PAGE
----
(a) to credit the accounts of the prisoners concerned with the
amounts indicated in paragraph 1;
(b) to endeavour to conclude a special agreement with the Power on
which the prisoners depend.
It should also be emphasized that this advance of pay must be granted without prejudice to any working pay which prisoners of war may receive for work done by them, in accordance with the provisions of Article 62
PARAGRAPH 4. -- NOTIFICATION OF THE PROTECTING POWER
The Protecting Power must be notified without delay of the reasons which have led the Detaining Power, pursuant to paragraph 3, to limit the amounts of the advance of pay given to prisoners of war. This paragraph is self-explanatory and requires no comment.
* (1) [(1) p.304] See ' Report of the International Committee of
the Red Cross on its activities during the Second World
War, ' Vol. I, pp. 283-285;
(2) [(1) p.305] See ' Report of the International Committee of
the Red Cross on its activities during the Second World
War, ' p. 285. See also ' Revue internationale de la
Croix-Rouge, ' 1944, p. 353;
(3) [(2) p.305] See ' Final Record of the Diplomatic
Conference of Geneva of 1949, ' Vol. II-A, p. 278;
(4) [(3) p.305] See ' Report on the Work of the Conference of
Government Experts, ' pp. 158-159;
(5) [(4) p.305] See ' Final Record of the Diplomatic
Conference of Geneva of 1949, ' Vol. II-A, p. 533;
(6) [(5) p.305] Some delegations even proposed the use of the
word "relief". See ' Final Record of the Diplomatic
Conference of Geneva of 1949, ' Vol. II-A, p. 533;
(7) [(1) p.306] See ' Final Record of the Diplomatic
Conference of Geneva of 1949, ' Vol. II-A, p. 279;
(8) [(2) p.306] Originally the Swiss franc referred to was the
franc containing 203 milligrammes of fine gold (see
' Final Record of the Diplomatic Conference of Geneva of
1949, ' Vol. II-A, p. 384). With regard to the rate of
exchange to be used, some delegations proposed that
current in Switzerland (ibid., Vol. II-A, p. 532); others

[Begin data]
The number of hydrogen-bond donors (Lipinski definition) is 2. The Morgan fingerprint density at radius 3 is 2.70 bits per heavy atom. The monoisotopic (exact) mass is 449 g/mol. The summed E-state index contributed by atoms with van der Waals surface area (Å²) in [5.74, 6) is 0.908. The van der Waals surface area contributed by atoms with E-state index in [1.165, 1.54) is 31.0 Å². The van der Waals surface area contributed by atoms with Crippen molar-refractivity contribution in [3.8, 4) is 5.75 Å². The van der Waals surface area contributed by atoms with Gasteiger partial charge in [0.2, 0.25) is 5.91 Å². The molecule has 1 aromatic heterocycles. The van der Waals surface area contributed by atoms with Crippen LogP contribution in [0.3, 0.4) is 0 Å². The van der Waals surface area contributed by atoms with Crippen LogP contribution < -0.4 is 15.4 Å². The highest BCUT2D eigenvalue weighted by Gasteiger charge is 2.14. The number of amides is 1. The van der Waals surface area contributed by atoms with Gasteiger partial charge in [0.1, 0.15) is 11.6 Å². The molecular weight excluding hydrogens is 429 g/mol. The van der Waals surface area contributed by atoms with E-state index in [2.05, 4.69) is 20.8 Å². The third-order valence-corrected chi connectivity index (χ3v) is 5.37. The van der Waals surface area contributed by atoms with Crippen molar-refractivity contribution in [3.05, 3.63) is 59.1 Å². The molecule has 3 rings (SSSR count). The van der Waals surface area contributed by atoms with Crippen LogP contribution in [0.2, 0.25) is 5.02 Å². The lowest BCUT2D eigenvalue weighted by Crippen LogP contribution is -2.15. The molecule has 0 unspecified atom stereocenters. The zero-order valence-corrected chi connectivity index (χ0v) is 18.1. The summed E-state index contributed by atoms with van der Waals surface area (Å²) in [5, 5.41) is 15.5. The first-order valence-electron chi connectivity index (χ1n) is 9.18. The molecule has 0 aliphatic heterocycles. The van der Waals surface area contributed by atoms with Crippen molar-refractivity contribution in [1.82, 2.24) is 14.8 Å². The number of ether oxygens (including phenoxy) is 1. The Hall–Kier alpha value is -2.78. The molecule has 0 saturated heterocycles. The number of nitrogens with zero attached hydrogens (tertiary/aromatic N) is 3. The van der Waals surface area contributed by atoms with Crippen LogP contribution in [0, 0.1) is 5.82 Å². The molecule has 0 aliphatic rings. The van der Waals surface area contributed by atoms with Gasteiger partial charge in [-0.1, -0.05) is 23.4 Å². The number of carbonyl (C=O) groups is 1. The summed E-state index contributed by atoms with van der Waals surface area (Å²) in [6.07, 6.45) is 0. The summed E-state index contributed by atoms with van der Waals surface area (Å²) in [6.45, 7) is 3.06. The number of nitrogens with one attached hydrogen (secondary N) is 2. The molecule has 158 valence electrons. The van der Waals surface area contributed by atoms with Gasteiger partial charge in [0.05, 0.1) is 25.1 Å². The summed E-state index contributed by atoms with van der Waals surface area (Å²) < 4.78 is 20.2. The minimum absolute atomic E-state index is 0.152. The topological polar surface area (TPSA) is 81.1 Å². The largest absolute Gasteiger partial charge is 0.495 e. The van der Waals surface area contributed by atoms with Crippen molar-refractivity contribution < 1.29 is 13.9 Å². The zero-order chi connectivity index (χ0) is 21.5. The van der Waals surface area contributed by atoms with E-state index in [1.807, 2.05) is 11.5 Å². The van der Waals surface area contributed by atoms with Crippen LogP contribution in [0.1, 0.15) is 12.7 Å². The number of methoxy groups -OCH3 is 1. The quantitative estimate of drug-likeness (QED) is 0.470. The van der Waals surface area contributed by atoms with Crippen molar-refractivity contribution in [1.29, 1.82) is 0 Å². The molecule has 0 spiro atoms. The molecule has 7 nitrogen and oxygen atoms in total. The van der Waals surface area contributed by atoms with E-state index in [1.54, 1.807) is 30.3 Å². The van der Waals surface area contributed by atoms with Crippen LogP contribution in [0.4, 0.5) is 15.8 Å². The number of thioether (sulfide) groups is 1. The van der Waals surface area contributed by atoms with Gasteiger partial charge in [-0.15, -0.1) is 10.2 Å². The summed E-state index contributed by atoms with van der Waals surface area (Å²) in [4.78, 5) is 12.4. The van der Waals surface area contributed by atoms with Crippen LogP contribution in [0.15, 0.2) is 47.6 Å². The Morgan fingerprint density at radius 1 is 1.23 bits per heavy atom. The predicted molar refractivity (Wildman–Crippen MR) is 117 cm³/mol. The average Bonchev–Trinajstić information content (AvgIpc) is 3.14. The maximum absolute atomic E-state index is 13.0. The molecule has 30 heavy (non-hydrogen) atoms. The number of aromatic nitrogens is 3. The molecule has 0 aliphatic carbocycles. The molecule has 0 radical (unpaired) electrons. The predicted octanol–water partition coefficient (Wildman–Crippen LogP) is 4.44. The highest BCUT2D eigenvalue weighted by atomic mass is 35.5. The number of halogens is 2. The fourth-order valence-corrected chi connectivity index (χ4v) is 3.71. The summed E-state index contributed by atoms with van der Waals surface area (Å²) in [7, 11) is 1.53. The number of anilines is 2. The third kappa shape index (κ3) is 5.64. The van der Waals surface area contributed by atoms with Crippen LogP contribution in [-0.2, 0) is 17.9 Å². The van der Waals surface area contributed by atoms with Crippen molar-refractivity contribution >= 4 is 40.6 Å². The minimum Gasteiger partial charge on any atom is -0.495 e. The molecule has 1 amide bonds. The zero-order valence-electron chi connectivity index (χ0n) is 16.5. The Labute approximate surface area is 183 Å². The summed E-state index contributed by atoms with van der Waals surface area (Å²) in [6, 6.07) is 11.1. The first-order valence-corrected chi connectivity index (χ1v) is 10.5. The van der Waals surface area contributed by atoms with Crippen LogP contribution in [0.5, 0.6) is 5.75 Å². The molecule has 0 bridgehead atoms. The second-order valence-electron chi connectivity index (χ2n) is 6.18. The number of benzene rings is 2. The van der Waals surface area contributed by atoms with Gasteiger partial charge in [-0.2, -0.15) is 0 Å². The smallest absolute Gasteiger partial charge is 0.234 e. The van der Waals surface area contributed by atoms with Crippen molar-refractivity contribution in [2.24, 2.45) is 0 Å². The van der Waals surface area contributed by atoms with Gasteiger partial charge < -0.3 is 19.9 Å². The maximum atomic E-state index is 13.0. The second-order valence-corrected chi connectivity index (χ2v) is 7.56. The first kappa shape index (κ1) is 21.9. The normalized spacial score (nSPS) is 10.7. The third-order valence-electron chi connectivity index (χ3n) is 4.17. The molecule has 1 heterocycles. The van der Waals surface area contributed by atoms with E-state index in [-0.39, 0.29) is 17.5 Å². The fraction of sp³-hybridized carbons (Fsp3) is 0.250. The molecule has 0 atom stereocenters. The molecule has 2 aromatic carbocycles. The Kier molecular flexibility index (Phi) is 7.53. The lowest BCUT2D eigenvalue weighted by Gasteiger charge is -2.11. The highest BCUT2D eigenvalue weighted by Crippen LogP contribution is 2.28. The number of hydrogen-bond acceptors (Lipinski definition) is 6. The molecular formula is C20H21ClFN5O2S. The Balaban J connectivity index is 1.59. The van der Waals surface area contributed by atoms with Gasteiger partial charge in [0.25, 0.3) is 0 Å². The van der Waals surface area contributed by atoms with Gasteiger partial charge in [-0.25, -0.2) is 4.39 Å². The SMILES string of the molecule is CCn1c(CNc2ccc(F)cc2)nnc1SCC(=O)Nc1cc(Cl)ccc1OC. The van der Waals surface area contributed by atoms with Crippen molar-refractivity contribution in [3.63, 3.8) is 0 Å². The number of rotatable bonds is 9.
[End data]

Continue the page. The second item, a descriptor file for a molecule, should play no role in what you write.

proposed the insertion of an additional paragraph
specifying that if fluctuations in the rate of exchange
affected the pay of prisoners of war, the Protecting Power
must notify the Power concerned with a view to concluding
a special agreement (ibid., Vol. II-A, p. 532). The gold
standard, however, which had been accepted by the United
Kingdom Delegation during the preparatory work, was
strongly opposed by that same Delegation at the 1949
Diplomatic Conference (see especially ibid., Vol. II-A,
pp. 384, 532-535, Vol. II-B, pp. 301-302) and ultimately
the plenary assembly supported the United Kingdom view
(ibid., Vol. II-B, p. 302);
(9) [(1) p.307] It also existed in 1929, pursuant to the
principle of assimilation;
(10) [(2) p.307] In Switzerland the index rose from 159 in
August 1950 to 172 in August 1954 for the retail price of
the principal consumer goods.
See ' La vie économique, Rapports économiques et de
statistiques sociales, ' XVIIth year, 9th fascicule,
Berne, September 1954, p. 349; see also, for trends in the
indices of OEEC member countries during the same period,
' OEEC Statistical Bulletins, General Statistics, ' 1954;
(11) [(1) p.308] See ' Annuaire statistique de la Suisse,
1952, ' published by the Federal Statistical Office,
Basle, 1952, p. 335;
(12) [(2) p.308] See ' Final Record of the Diplomatic
Conference of Geneva of 1949, ' Vol. II-A, p. 532;
(13) [(3) p.308] Ibid., pp. 279-280; certain States
nevertheless declared during the 1949 Diplomatic
Conference that they could not accept the principle of
assimilation to the pay of troops of the Detaining Power,
since in many cases it would be far too low. (Ibid., p.
(14) [(1) p.309] A draft amendment to this effect was presented
at the 1949 Diplomatic Conference in order to reserve the
position of countries whose financial situation is weak.
See ' Final Record of the Diplomatic Conference of Geneva
of 1949, ' Vol. II-A, p. 532;
(15) [(2) p.309] Ibid., p. 535;
(16) [(1) p.310] See ' Final Record of the Diplomatic
Conference of Geneva of 1949, ' Vol. II-A, p. 538;